Keyword Research

What else do people want? Research the keywords for which your content (or your competitor’s content) is already ranking. In other words, create content based on what people are already searching for online. Tools like Google’s Keyword Planner or Moz Keyword Explorer can help you discover what sites (yours or your competitors) are ranking for in both organic and paid keywords. They can also help you find related keywords that have high-to-medium relevancy/traffic and low competition – the holy grail of keywords.  

Email Market Research

While understanding market trends and proven strategies of email marketing will help you stay competitive in the inbox, email research is also an opportunity to gain key insights into the behaviors of your custom mix of email contacts.

Performance Research

Your most tailored market insights come from your own email performances. Reviewing how a captive audience of subscribers responds to and engages with your email marketing tactics can inform your overall digital marketing strategies. For example, by reviewing the variables (subject line, CTA placement, etc.) that yield the top and bottom performance metrics (click through rate, time on site, etc.), you’ll know what you should do more of (and what you should stop doing, entirely). These learnings can be applied to future email tactics as well as multi-channel strategies, such as social posts and display advertisements.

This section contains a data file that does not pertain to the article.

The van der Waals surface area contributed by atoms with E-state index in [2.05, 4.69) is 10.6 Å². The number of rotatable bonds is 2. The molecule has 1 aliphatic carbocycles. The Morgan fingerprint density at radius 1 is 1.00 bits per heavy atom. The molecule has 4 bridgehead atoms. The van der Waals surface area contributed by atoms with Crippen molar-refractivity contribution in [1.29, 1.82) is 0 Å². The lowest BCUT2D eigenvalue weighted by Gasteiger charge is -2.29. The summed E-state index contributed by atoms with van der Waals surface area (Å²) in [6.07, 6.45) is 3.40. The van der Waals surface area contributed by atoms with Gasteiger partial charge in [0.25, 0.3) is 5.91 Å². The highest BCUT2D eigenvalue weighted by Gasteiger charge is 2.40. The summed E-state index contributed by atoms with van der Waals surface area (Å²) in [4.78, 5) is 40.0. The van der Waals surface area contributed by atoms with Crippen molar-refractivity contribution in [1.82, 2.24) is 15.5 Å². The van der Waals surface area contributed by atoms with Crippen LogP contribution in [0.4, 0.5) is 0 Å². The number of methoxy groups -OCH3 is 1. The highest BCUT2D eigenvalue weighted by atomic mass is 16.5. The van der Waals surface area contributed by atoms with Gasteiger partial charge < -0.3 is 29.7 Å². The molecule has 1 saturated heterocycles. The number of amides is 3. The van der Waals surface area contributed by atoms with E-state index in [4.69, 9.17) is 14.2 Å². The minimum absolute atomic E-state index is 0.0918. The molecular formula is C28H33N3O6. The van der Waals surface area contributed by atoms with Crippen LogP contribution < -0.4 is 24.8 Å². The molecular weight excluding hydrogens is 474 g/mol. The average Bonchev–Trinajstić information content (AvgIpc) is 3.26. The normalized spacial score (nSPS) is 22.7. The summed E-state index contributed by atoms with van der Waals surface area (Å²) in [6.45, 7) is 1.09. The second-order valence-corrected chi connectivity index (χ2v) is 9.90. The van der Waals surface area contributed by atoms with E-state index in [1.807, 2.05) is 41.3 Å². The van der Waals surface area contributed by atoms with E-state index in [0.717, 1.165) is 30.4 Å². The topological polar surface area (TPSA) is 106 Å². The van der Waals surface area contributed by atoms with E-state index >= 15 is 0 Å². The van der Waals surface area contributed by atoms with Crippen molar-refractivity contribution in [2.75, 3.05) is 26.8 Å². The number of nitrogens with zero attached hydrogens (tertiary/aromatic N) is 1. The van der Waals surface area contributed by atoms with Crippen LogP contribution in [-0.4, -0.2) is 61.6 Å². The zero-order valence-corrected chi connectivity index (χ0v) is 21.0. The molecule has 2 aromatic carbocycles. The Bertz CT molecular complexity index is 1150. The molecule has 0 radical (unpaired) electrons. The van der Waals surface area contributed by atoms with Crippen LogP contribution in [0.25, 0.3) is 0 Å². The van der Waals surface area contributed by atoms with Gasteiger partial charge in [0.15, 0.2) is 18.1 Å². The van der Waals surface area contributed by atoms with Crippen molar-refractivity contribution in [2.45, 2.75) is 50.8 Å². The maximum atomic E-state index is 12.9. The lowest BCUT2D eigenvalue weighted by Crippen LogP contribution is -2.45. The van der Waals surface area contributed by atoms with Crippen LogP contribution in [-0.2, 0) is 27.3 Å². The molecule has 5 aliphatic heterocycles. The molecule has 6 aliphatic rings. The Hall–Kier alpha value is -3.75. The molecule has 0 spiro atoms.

Pilot Campaign

If you don’t have historical email performance data to dig through, or are looking to test out new ideas, an email pilot campaign can be a strong resource for new insights. This discovery campaign can include segmentation strategies, A/B testing or personalization tactics to better understand what resonates with your mix of contacts. These campaigns are not intended to give you definite answers, but can provide insight on which strategies to explore further in your day-to-day email program. Moreover, some strategies may work well with certain groups of contacts and not others. Be prepared to follow these trends with future testing to confirm your findings.

Social Market Research

If we’ve learned anything so far it’s that digital marketing stops for no one. It’s always transforming thanks to new tools and platform features. Social media is certainly no stranger to these changes. The recommendations above apply to social too – relying on Google Analytics to make informed decisions, reviewing your audiences and A/B testing. But it also helps to research industry trends for building out a social strategy.